In Birchfield v. North Dakota, the Court considered laws in effect in several states that make it a separate crime for people arrested for DUI to refuse DUI blood tests. The Court held that these laws are unconstitutional and that state governments may not require a DUI blood test without a warrant, even after a person is arrested.
But the Supreme Court also stated that this holding does not apply to DUI breath tests. According to the Court, breath tests do not involve the same Fourth Amendment privacy interest as blood tests.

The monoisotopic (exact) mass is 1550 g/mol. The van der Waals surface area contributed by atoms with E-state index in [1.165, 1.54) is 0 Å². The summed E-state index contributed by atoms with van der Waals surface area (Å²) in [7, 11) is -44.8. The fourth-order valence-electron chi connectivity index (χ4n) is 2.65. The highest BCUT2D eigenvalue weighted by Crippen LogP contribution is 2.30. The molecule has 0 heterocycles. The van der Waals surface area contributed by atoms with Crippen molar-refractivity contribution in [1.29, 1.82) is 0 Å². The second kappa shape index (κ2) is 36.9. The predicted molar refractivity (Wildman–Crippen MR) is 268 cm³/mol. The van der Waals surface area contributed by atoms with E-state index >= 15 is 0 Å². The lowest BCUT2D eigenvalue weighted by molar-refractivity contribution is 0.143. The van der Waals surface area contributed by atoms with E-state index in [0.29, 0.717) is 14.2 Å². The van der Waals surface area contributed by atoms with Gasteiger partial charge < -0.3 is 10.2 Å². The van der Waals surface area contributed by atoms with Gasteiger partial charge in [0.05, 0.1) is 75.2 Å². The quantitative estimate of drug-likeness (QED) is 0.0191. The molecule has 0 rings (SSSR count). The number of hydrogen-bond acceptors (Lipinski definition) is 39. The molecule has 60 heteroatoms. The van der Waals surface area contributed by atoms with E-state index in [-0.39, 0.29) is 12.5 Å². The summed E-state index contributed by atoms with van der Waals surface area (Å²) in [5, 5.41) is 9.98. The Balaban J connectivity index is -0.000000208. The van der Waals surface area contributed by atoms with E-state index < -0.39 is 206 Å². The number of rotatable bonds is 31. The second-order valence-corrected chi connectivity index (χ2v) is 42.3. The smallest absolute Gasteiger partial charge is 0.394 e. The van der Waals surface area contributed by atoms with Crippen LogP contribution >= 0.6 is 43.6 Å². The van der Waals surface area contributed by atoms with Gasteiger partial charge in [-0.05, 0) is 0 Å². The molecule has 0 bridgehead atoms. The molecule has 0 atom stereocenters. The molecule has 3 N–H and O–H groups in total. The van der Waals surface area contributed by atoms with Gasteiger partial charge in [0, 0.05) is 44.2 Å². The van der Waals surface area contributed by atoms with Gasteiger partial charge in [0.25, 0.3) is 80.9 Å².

So if you are arrested for DUI in California, and you refuse to take a DUI breath test, you may face additional penalties for chemical test refusal.
But note that these penalties do not apply to the preliminary alcohol screening (PAS) tests administered BEFORE you are actually arrested for DUI. You have the right to refuse this--and any other pre-arrest DUI screening test--without being penalized for doing so.